The classic punk rock song lyric “Should I stay or should I go now?” will run through your head many times during parenthood as you wonder when your kid should go to the doctor’s office. Today we turn to pediatric orthopedic surgeon and author Dr. Gleeson Rebello for advice on whether an injured limb needs immediate medical attention – Drs. Lai and Kardos.
You drive home after a tiring day at work and think about all you will do with your family in the next few hours before calling it a day. A visit to the local emergency department or your child’s doctor is definitely not on that list.
Upon arriving home, you find out your six-year-old daughter just fell from the swing in the backyard and complains of a painful elbow.
Do you hug, kiss, comfort her, stop to pour yourself a glass of wine and take it easy on the patio? Or, do you take her to a doctor?
Take her to a doctor as soon as possible if:
• She has a deformed arm
• She cannot move her arm
• She has an open injury with bone visible or with uncontrollable bleeding
• She is screaming with pain that does not seem to get better with rest, comfort and ice packs
• She cannot move the joint (shoulder, elbow, wrist and finger joints) without significant pain
DON’T GIVE HER ANYTHING TO EAT OR DRINK while you assess what is going on…. just in case she needs to undergo surgery once she gets to the hospital.
If she is in some pain with moving the elbow, immobilize her in a home-made sling using a towel and some safety pins. Apply an icepack and give her an anti-inflammatory/pain relief medication like ibuprofen (brand names Motrin, Advil).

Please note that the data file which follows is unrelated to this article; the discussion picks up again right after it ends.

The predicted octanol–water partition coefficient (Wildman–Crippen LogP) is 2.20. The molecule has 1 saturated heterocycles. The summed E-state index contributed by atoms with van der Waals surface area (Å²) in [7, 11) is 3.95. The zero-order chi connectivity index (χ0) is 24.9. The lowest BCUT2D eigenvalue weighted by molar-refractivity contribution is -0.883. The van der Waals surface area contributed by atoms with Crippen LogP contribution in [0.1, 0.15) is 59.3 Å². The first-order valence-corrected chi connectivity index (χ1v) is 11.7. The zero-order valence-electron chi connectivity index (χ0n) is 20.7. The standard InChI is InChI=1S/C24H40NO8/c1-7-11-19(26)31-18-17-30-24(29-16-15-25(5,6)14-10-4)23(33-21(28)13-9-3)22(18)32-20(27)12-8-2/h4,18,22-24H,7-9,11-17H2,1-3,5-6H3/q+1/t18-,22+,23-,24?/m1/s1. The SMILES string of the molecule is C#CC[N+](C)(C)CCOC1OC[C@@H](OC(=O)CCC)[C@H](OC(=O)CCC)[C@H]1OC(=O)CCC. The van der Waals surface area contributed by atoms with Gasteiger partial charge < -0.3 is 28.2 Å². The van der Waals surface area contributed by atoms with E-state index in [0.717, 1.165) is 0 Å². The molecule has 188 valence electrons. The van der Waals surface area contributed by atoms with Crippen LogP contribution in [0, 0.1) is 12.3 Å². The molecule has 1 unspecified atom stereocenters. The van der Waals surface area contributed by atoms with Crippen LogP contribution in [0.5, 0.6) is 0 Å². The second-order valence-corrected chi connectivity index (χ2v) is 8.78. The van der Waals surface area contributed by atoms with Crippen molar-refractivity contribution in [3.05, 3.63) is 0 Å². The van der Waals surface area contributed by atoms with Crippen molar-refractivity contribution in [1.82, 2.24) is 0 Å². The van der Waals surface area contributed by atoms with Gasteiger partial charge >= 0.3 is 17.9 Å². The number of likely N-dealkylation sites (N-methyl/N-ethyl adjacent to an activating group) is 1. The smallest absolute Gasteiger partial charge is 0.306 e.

Think strongly about going to the doctor if she shows signs of persistent discomfort and you wonder if you will be staying up with her the whole night.
If she appears comfortable, give her a light meal and elevate the elbow on a couple of pillows. Arrange her hand above the elbow, and the elbow above her heart in order for gravity to reduce the swelling.
Call your child’s doctor to set up an appointment if she is still in pain in the morning or has not improved overnight.
Hopefully you will never need to use the knowledge gained from this article! To learn more about elbow fractures and injuries, and what the recommended treatment is, head over to ShoulderMD.
Gleeson Rebello, MD
©2013 Two Peds in a Pod®
Dr. Gleeson Rebello serves as a pediatric orthopedic surgeon at MassGeneral Hospital for Children, and is on the faculty of Harvard Medical School. His new children’s book coauthored with Jamie Harisiades, DareBone’s Big Break , helps children navigate the potentially frightening experience of fixing a broken elbow. Dr. Rebello is dedicated to making everyday medical practice accessible to children in a fun and sophisticated manner through books and media. Applaud his efforts and like his Facebook page at https://www.facebook.com/Darebone